None of us can be happy all the time. In fact, we would probably drive everyone else crazy if we were – and it would be wrong, because the correct response to some life events is grief, or sadness or anger or frustration.
The thing about depression is that it supresses all feelings and emotion. When suffering from a bout of depression very often we can't feel joy or grief, anger, sadness, happiness. Well, at least I can't; everything retreats behind a six foot thick wall of dirty grey glass. I can know I should be feeling something, but at the most there is just a vague despair.
But even in that place (literally sitting on the sofa, shaking, all day) it might be possible to take some sensible decisions, based on the intellectual analysis of what makes us happy.
Turns out (unsurprisingly) that it's not the big things that make us happy. It's not a new car or a big cheque, although I'm sure we would all like to try those out, just for purely scientific experimental purposes, you understand; it's the little things.
I remember buying my very first car. When I went to pick it up what made me happy was not the car itself, but the big bunch of flowers the sales team had placed in the back seat. Well, to be honest, it's not that easy to get excited about a third hand Ford Fiesta in Beige now, is it?
A recent study by the Chicago Journal of Consumer Research of things that make us happy include sunshine, clean sheets, and conversation with family and friends. Like many studies before it concludes that happiness lies in experiences rather than possessions, but it also shows that, especially as we get older, it is ordinary experiences that contribute most to that happiness.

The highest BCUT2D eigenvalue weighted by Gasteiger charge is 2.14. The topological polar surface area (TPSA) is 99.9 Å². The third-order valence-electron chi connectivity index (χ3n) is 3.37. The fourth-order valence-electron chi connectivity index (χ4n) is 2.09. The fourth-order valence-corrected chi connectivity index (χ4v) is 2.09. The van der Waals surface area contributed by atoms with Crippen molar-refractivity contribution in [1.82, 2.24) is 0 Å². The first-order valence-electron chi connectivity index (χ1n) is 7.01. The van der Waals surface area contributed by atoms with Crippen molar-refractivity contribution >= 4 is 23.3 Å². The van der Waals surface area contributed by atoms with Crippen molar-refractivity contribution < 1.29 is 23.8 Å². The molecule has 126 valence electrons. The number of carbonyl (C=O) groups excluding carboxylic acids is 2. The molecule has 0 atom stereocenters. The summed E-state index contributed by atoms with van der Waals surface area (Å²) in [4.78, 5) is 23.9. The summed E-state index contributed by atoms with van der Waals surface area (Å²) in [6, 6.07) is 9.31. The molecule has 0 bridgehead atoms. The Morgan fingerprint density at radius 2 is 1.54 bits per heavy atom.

So, even when we are depressed and cannot feel anything, it makes sense to subject ourselves to "happy" experiences. Hopefully it's like putting money into the bank which we can draw on later.
What I remember most from my most recent bout of depression (apart from the days and days on the sofa), were moments when I dragged myself outside and sat in the sunshine, when a friend came round and brought me flowers (and put them in a vase for me too), when my twelve year old daughter would give me a gentle hug. I remember too the lovely comments from Moodscope readers as I wrote my way through that bad patch.
At the time those things happened I was numb and couldn't feel anything, but now I'm better, I'm incredibly grateful for them, they shine out in my memory like sunlit flowers (see, flowers again) in the midst of that marsh or swamp of despair.
Go on, ask a friend to bring you some flowers; you'll be glad you did. Well, unless you have an allergy to pollen, of course.
A Moodscope member.
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